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Articles of Interest
The distribution of mitochondrial DNA haplogroup H in southern Iberia indicates ancient human genetic exchanges along the western edge of the Mediterranean
Journal: BMC genetics | Year: 2017
The structure of haplogroup H reveals significant differences between the western and eastern edges of the Mediterranean, as well as between the northern and southern regions. Human populations along the westernmost Mediterranean coasts, which were settled by individuals from two continents separated by a relatively narrow body of water, show the highest frequencies of mitochondrial haplogroup H. These characteristics permit the analysis of ancient migrations between both shores, which may have occurred via primitive sea crafts and early seafaring. We collected a sample of 750 autochthonous people from the southern Iberian Peninsula (Andalusians from Huelva and Granada provinces). We performed a high-resolution analysis of haplogroup H by control region sequencing and coding SNP screening of the 337 individuals harboring this maternal marker. Our results were compared with those of a wide panel of populations, including individuals from Iberia, the Maghreb, and other regions around the Mediterranean, collected from the literature.
Both Andalusian subpopulations showed a typical western European profile for the internal composition of clade H, but eastern Andalusians from Granada also revealed interesting traces from the eastern Mediterranean. The basal nodes of the most frequent H sub-haplogroups, H1 and H3, harbored many individuals of Iberian and Maghrebian origins. Derived haplotypes were found in both regions; haplotypes were shared far more frequently between Andalusia and Morocco than between Andalusia and the rest of the Maghreb. These and previous results indicate intense, ancient and sustained contact among populations on both sides of the Mediterranean.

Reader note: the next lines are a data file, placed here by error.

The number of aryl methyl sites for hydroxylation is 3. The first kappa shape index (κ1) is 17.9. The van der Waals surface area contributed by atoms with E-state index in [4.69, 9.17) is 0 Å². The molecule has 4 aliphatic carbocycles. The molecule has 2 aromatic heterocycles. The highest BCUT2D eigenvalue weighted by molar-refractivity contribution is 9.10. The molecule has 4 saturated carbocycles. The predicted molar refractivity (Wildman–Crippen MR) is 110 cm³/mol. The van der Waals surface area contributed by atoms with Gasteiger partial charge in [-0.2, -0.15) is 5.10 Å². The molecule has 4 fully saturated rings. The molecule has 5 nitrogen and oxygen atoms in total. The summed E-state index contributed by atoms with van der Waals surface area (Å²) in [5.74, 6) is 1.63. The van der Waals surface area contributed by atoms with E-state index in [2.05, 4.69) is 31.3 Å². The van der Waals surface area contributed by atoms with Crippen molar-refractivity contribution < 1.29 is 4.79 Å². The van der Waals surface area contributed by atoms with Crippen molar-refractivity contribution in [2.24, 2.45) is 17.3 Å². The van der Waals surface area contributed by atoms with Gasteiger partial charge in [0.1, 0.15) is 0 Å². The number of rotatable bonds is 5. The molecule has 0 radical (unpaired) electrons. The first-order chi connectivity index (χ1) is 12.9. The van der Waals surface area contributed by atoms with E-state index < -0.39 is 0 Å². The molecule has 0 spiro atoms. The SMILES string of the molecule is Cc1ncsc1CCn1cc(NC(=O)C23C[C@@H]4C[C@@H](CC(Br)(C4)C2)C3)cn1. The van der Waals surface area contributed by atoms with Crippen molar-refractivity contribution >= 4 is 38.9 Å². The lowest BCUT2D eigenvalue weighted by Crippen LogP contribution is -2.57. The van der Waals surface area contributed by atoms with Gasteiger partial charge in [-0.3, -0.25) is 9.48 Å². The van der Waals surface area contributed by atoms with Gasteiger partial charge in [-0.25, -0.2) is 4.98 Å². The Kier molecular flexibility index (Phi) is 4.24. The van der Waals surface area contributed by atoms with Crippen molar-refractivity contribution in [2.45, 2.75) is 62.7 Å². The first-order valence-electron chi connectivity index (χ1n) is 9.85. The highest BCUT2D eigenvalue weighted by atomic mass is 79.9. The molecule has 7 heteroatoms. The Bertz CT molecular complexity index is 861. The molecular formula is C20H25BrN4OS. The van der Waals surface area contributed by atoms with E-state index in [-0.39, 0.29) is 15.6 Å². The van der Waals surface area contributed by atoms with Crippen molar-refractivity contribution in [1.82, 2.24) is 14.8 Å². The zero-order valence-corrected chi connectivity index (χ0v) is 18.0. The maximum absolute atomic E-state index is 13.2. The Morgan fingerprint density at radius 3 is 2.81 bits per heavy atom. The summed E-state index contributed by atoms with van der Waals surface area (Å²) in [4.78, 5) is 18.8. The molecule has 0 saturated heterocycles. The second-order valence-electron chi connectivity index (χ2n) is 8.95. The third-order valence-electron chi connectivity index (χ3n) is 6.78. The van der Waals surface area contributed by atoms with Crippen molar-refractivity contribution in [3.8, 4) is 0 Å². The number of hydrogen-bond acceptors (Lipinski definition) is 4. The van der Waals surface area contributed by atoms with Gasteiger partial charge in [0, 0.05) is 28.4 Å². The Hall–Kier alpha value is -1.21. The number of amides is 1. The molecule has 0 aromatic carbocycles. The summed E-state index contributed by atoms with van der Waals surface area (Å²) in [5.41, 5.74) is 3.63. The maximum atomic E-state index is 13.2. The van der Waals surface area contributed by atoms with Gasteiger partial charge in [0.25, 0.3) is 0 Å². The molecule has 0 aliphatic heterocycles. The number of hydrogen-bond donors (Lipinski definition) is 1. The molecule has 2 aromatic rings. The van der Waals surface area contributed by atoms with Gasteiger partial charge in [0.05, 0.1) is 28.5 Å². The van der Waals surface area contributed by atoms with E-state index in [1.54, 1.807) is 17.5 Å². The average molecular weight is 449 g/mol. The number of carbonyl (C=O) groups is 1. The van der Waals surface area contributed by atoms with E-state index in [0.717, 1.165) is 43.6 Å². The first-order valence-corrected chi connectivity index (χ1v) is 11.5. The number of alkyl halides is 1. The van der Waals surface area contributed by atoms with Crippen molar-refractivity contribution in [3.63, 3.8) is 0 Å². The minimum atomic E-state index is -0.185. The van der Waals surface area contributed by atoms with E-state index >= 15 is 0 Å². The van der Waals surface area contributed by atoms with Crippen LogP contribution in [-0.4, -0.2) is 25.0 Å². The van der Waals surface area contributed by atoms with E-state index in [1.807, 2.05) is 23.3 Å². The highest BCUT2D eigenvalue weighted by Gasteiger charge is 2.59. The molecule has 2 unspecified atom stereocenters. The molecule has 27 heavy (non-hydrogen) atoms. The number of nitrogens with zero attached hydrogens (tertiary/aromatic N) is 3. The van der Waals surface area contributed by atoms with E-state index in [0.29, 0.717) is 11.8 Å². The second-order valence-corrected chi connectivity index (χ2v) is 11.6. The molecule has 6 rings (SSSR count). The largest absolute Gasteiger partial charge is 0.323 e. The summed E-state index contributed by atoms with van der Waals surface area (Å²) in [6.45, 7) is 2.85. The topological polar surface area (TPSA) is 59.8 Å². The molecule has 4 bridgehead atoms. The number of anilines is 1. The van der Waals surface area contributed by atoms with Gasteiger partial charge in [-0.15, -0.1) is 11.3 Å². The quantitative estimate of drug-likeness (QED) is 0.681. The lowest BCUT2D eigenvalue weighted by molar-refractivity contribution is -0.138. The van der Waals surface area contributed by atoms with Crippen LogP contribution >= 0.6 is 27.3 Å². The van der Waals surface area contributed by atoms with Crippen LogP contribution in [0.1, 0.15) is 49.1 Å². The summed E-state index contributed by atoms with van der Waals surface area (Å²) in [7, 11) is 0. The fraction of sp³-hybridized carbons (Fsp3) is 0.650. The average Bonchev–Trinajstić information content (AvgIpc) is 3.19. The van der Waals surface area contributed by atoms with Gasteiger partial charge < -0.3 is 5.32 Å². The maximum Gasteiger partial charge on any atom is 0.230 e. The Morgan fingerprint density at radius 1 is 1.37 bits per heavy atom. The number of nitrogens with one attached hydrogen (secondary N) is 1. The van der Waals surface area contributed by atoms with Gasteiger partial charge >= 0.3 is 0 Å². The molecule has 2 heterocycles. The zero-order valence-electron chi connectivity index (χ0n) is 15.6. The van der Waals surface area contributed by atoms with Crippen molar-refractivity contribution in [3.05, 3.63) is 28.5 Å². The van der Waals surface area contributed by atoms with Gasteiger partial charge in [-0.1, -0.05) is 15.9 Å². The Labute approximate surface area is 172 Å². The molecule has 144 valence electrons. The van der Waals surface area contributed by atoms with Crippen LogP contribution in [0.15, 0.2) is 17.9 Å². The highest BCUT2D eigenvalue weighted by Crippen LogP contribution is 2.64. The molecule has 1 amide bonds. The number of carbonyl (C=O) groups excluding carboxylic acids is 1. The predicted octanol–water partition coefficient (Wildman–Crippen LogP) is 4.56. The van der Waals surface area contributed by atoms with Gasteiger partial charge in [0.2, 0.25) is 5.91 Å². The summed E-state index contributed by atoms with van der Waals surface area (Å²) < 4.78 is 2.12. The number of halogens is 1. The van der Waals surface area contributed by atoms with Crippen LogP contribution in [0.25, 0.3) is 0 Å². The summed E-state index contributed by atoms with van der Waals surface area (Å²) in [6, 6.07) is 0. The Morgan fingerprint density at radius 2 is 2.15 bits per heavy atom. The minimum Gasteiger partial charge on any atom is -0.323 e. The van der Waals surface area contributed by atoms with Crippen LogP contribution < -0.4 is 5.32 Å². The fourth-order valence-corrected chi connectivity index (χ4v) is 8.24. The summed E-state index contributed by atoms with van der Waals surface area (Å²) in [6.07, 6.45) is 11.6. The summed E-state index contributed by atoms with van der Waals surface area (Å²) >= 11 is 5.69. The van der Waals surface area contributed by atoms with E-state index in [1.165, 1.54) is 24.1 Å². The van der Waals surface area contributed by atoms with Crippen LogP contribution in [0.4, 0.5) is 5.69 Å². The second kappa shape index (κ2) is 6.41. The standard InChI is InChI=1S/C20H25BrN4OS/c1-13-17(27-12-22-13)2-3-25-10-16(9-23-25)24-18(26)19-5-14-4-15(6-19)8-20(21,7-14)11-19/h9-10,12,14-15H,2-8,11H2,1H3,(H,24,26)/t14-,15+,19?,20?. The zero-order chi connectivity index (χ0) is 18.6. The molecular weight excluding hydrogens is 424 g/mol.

Our genetic data on mtDNA diversity, combined with corresponding archaeological similarities, provide support for arguments favoring prehistoric bonds with a genetic legacy traceable in extant populations. Furthermore, the results presented here indicate that the Strait of Gibraltar and the adjacent Alboran Sea, which have often been assumed to be an insurmountable geographic barrier in prehistory, served as a frequently traveled route between continents.
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